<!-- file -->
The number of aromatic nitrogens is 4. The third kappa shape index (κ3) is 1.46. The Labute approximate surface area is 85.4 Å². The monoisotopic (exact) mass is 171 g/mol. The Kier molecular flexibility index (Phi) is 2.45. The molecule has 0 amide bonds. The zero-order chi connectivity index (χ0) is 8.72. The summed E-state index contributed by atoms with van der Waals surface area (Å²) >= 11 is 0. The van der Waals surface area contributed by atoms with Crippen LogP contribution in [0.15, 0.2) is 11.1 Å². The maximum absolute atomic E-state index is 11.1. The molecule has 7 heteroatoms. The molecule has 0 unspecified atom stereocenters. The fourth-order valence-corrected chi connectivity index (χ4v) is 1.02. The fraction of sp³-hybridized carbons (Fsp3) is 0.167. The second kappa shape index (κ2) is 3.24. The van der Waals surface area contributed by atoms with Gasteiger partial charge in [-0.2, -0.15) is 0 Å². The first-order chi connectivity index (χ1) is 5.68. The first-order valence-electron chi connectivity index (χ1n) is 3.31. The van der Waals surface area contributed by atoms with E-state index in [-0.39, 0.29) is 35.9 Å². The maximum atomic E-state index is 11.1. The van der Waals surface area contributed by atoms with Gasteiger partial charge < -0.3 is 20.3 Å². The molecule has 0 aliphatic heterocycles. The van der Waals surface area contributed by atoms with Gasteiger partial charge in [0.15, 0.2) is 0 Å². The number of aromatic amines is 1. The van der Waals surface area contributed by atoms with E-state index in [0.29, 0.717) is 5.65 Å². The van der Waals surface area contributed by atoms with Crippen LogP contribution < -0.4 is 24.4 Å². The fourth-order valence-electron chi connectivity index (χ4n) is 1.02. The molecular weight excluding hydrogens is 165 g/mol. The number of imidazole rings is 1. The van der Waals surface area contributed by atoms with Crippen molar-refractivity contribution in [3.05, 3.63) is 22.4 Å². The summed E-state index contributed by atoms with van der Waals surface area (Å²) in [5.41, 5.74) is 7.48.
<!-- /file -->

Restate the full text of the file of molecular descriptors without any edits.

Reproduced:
The number of aromatic nitrogens is 4. The third kappa shape index (κ3) is 1.46. The Labute approximate surface area is 85.4 Å². The monoisotopic (exact) mass is 171 g/mol. The Kier molecular flexibility index (Phi) is 2.45. The molecule has 0 amide bonds. The zero-order chi connectivity index (χ0) is 8.72. The summed E-state index contributed by atoms with van der Waals surface area (Å²) >= 11 is 0. The van der Waals surface area contributed by atoms with Crippen LogP contribution in [0.15, 0.2) is 11.1 Å². The maximum absolute atomic E-state index is 11.1. The molecule has 7 heteroatoms. The molecule has 0 unspecified atom stereocenters. The fourth-order valence-corrected chi connectivity index (χ4v) is 1.02. The fraction of sp³-hybridized carbons (Fsp3) is 0.167. The second kappa shape index (κ2) is 3.24. The van der Waals surface area contributed by atoms with Gasteiger partial charge in [-0.2, -0.15) is 0 Å². The first-order chi connectivity index (χ1) is 5.68. The first-order valence-electron chi connectivity index (χ1n) is 3.31. The van der Waals surface area contributed by atoms with E-state index in [-0.39, 0.29) is 35.9 Å². The maximum atomic E-state index is 11.1. The van der Waals surface area contributed by atoms with Gasteiger partial charge < -0.3 is 20.3 Å². The molecule has 0 aliphatic heterocycles. The van der Waals surface area contributed by atoms with Gasteiger partial charge in [0.15, 0.2) is 0 Å². The number of aromatic amines is 1. The van der Waals surface area contributed by atoms with E-state index in [0.29, 0.717) is 5.65 Å². The van der Waals surface area contributed by atoms with Crippen LogP contribution < -0.4 is 24.4 Å². The fourth-order valence-electron chi connectivity index (χ4n) is 1.02. The molecular weight excluding hydrogens is 165 g/mol. The number of imidazole rings is 1. The van der Waals surface area contributed by atoms with Crippen molar-refractivity contribution in [3.05, 3.63) is 22.4 Å². The summed E-state index contributed by atoms with van der Waals surface area (Å²) in [5.41, 5.74) is 7.48.